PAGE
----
The intention and direction that ASEAN aims to take is to adopt and replicate the success of the CTM system within the ASEAN region. While there are similarities between the situation faced by the EU during the interception and implementation of the CTM system and that currently facing the ASEAN, ASEAN arguably faces a tougher time of the two. When the EU was considering the CTM system, the Member States of the EU had their own individual trademark protection systems and the infrastructure in terms of trained personnel were mostly in place. The situation in ASEAN is wholly different. While all the members making up ASEAN, were signatories of WIPO and most were signatories of TRIPS, not all the countries have in place, a trademark registration/enforcement system. The time frame for an application to progress to registration also highly varies. It ranges from 3-6 months (Cambodia) to 24 months (Philippines and Vietnam). In addition, the types of marks accepted also differ; Singapore, Thailand and Indonesia accept colors to be able to function as trademarks whereas Brunei, Cambodia, Laos, Malaysia and Vietnam only accept colors if it is used in combination with other distinctive element(s). Similarly, the cost and structure also show a wide range. More interestingly, Myanmar has yet to implement trademark legislation and does not have an official trademark database. Publication is undertaken after the examination stages so that interested parties may voice their objection(s) in opposition. In countries such as Singapore, publication is made in the official trademark journals but in Myanmar, the publication is done usually in the ‘New Light of Myanmar’, a popular local newspaper and even so, it is not compulsory, merely being a common practice in the industry.
The current position of the ASEAN is that Member Countries have pledged to work together to help accelerate the pace the scope of IP asset creation, commercialization and protection; to improve the regional framework of policies and institutions relation to IP and IPRs, including the development and harmonization of enabling IPR registration systems; to promote IP cooperation and dialogues within the region as well with the region’s Dialogue Partners and organizations; to strengthen IP-related human and institutional capabilities in the region, including fostering greater public awareness of issues and implications, relating to IP and IPRs.
The task facing the ASEAN is therefore apparent; firstly, implementation of critical infrastructure, corresponding legislation; secondly, recruitment/training of highly trained professionals to carry out the registration/enforcement needs of IPRs. It will be an improbable task to ensure that ALL Member Countries will have the same system given the huge differences currently. However, it is possible to adopt a system akin to that of the EU, whereby the CTM exists separately from national regimes but it also likely means that members also have to be willing to subject themselves to possible devolution of their sovereign powers and accept the ASEAN court’s decision on trademark matters.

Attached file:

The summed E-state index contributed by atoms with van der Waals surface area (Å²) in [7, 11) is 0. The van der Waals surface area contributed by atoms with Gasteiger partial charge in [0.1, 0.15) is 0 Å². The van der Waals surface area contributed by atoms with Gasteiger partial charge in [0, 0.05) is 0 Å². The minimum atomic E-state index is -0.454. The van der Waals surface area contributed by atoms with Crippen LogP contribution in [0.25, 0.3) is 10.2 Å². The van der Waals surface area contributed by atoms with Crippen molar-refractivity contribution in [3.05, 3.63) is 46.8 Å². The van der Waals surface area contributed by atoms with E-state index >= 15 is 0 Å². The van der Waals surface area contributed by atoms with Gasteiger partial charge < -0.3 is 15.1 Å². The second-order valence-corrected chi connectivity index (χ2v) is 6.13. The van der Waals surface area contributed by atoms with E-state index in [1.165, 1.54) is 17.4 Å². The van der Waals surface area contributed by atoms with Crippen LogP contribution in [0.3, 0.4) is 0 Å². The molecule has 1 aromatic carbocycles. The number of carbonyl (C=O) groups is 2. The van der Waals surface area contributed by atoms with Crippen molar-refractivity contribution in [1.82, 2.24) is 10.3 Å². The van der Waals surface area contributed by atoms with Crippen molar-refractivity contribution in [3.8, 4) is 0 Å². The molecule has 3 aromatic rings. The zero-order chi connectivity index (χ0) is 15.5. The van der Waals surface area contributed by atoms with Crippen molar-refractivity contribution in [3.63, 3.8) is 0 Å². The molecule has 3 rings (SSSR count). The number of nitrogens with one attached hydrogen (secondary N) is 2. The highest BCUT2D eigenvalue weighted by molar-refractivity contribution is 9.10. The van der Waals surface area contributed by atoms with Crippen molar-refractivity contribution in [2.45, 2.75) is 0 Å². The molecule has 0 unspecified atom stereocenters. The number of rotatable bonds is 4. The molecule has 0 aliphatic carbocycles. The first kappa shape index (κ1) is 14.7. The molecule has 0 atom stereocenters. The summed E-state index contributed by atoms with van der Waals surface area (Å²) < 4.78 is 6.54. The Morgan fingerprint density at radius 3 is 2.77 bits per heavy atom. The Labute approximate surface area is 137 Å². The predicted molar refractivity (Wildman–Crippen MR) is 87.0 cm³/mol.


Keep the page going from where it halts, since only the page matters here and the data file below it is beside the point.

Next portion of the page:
Regardless, ASEAN have taken the first few steps towards the ASEAN Trade Mark System (ATMS) by the act of conceptualization. Currently, the Experts Group on Trademark has finalized the ASEAN Filing Form for Trademarks and the Notes of the completion of the application, as well as the consolidation of the ASEAN list of ethnic goods and services. With most countries in ASEAN already utilizing the NICE International Classification of Goods, this represents a further step towards realizing the ATMS however given the current state of affairs in ASEAN, much has still to be done but it can be said, if the ASEAN is successful in implementing a working ATMS, it may finally pave the way for a total harmonization of world wide trademark regimes. Certainly, with WIPO and the International Trademark Association (INTA) already in place, the background infrastructure is already present; what remains is AN AGREEMENT on a worldwide scale.
 ASEAN IPR Action Plan 2004-2010, para 1A
 http://finapps.forbes.com/finapps/jsp/finance/compinfo/secfilings/SECFilingsFullFiling.jsp?cn=COCA+COLA+CO&tkr=KO&secn=0001193125-08-041768, at page 49
 http://finapps.forbes.com/finapps/jsp/finance/compinfo/secfilings/SECFilingsFullFiling.jsp?cn=MICROSOFT+CORP&tkr=MSFT&secn=0001193125-07-170817, at page 29
 Also see footnote 1 and; Rhonda Steele, Trademark Issues in Regional Trade Agreements/Free Trade Agreements
 Excerpt taken from ASEAN website, Intellectual Property